Strong bonds: Fort Bragg couples get more than a weekend getaway
STRONG BONDS: After writing their vows during an earlier exercise, couples stand and recite them to each other as part of the last exercise of the curriculum during a Strong Bonds retreat at Great Wolf Lodge, Dec. 4.

FORT BRAGG, N.C. - The key to a strong, healthy relationship may not be what you always thought it was, which is exactly what Soldiers and spouses found out during the Strong Bonds retreat at Great Wolf Lodge in Concord, N.C., Dec. 2 to 4.

Just as Soldiers learn the important skill sets of functioning as a team on the battlefield, it is equally important for them to effectively connect and communicate in a relationship with their spouse or significant other.

"It's especially critical for military personnel in that it's difficult enough being in a relationship with someone, but when you take the dynamics of the military, the Army, the separation, the work stress, the long hours from time to time, that puts additional stress on relationships," said Chaplain (Maj.) Ralph Clark, Fort Bragg Garrison Family life chaplain, Watters Family Life Center.

The Fort Bragg Garrison command chaplain's office from the Watters Family Life Center, hosted the retreat, one of eight they host per fiscal year. The retreats are split up into two similar programs in order to facilitate both single Soldiers, and married Soldiers and their spouses.
The curriculum for married couples is based on the program referred to as LINKS, or lasting intimacy through nurturing knowledge and skill. The program teaches that life is unpredictable and relationships require a little more communication and constant adjustment to keep the love strong.

"My favorite part of the lessons were when they would split up the females and the males into discussion groups to write down their opinions on different subjects in a marriage," said Pfc. Jalair Dixon, patient administration specialist, 28th Combat Support Hospital, 44th Medical Brigade, and native of Atlanta.

The curriculum for single Soldiers is based on the PICK a Partner Program, which stands for premarital interpersonal choices and knowledge, or simply, how to avoid falling for a jerk(ette).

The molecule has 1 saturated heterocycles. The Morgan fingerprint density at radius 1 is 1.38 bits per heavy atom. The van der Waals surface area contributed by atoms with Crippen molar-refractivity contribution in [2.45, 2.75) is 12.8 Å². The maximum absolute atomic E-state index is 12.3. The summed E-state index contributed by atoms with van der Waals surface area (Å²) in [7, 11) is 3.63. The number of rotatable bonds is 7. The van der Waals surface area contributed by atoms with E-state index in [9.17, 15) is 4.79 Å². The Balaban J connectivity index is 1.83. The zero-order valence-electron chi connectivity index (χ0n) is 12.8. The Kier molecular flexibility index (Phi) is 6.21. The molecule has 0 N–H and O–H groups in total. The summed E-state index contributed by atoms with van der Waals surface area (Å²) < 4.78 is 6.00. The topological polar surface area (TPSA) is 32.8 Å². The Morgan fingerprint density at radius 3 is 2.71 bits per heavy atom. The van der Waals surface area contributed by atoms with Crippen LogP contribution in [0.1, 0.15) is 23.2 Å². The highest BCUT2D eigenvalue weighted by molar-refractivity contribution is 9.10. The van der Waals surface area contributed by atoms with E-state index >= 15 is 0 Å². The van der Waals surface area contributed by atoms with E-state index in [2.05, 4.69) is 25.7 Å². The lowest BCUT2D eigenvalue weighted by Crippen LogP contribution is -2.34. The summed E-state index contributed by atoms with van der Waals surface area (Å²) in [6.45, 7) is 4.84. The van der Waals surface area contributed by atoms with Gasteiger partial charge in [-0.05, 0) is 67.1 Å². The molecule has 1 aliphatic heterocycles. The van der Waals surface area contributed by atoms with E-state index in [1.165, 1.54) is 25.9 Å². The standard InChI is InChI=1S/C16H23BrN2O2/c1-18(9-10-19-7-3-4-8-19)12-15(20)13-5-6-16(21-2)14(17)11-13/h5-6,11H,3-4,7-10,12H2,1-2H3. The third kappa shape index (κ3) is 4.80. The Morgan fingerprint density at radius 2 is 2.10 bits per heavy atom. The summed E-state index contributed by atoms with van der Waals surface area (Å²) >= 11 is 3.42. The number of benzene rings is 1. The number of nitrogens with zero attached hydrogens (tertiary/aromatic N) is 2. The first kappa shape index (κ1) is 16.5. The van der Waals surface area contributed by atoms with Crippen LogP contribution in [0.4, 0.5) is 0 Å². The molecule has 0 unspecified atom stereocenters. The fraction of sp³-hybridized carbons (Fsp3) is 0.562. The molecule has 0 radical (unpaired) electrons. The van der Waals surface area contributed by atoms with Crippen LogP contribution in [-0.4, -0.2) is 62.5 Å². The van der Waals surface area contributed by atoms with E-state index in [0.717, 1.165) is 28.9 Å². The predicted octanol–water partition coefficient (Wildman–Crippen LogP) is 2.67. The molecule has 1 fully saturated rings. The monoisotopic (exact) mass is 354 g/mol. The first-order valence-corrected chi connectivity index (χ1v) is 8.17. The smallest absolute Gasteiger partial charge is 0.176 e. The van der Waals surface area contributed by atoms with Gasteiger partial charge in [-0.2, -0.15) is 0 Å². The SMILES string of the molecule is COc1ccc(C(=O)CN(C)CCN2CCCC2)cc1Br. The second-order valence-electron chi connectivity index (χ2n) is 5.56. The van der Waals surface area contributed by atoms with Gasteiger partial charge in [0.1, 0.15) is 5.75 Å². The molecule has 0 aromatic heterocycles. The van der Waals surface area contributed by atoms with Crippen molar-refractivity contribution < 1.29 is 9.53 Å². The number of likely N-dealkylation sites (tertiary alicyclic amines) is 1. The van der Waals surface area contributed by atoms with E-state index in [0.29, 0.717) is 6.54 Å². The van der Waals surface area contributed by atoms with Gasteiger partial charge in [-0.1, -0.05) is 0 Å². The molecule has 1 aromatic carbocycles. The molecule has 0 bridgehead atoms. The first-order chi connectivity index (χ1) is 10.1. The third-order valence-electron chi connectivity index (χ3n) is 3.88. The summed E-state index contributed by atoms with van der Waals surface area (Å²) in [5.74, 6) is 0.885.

"Soldiers demonstrate great resilience on the battlefield, which helps them successfully complete their mission.

By teaching these curriculums, as chaplains, we hope that through the LINKS and PICK a Partner program, Soldiers will learn more about themselves, and have the resiliency to apply the information to build and maintain a stronger relationship and marriage," said Clark.

Perhaps one of the most significant lessons that both programs teach is the Relationship Attachment Model, or RAM, an illustrative model depicting the balance between know, trust, rely, commit, and touch.

"It's not like you're going to tell yourself that you're going to go there and come back home and everything's going to be the same. You're going to leave with some type of knowledge," said Dixon.

What different approaches and techniques work best for you in a committed relationship? Well, you will just have to find out at the next Strong Bonds retreat.

For more information regarding an upcoming Strong Bonds, singles or marriage retreat, contact your unit chaplain, or visit www.strongbonds.org. If you are a part of the Fort Bragg Garrison Command, contact Staff Sgt. Kenneth Douglass or Chaplain (Maj.) Ralph Clark at the Watters Family Life Center at 396-6564.

Page last updated Fri December 9th, 2011 at 09:57